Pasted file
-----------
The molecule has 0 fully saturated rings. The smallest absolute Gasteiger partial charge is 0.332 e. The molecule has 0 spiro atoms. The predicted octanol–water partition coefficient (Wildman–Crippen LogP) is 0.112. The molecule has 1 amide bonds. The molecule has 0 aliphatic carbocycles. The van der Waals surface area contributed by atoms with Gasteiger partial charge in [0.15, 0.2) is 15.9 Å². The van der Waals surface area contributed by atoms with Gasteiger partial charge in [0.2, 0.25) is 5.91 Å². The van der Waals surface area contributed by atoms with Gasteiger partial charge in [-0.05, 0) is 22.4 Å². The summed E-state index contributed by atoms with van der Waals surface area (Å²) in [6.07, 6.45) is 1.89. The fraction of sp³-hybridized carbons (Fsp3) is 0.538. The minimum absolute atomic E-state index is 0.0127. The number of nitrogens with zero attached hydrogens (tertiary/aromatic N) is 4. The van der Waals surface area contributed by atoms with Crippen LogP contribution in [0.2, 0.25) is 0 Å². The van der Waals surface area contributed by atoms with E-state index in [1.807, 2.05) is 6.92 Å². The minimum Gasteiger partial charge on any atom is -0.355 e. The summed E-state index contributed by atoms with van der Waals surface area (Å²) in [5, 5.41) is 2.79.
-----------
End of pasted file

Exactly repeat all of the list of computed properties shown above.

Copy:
The molecule has 0 fully saturated rings. The smallest absolute Gasteiger partial charge is 0.332 e. The molecule has 0 spiro atoms. The predicted octanol–water partition coefficient (Wildman–Crippen LogP) is 0.112. The molecule has 1 amide bonds. The molecule has 0 aliphatic carbocycles. The van der Waals surface area contributed by atoms with Gasteiger partial charge in [0.15, 0.2) is 15.9 Å². The van der Waals surface area contributed by atoms with Gasteiger partial charge in [0.2, 0.25) is 5.91 Å². The van der Waals surface area contributed by atoms with Gasteiger partial charge in [-0.05, 0) is 22.4 Å². The summed E-state index contributed by atoms with van der Waals surface area (Å²) in [6.07, 6.45) is 1.89. The fraction of sp³-hybridized carbons (Fsp3) is 0.538. The minimum absolute atomic E-state index is 0.0127. The number of nitrogens with zero attached hydrogens (tertiary/aromatic N) is 4. The van der Waals surface area contributed by atoms with Crippen LogP contribution in [0.2, 0.25) is 0 Å². The van der Waals surface area contributed by atoms with E-state index in [1.807, 2.05) is 6.92 Å². The minimum Gasteiger partial charge on any atom is -0.355 e. The summed E-state index contributed by atoms with van der Waals surface area (Å²) in [5, 5.41) is 2.79.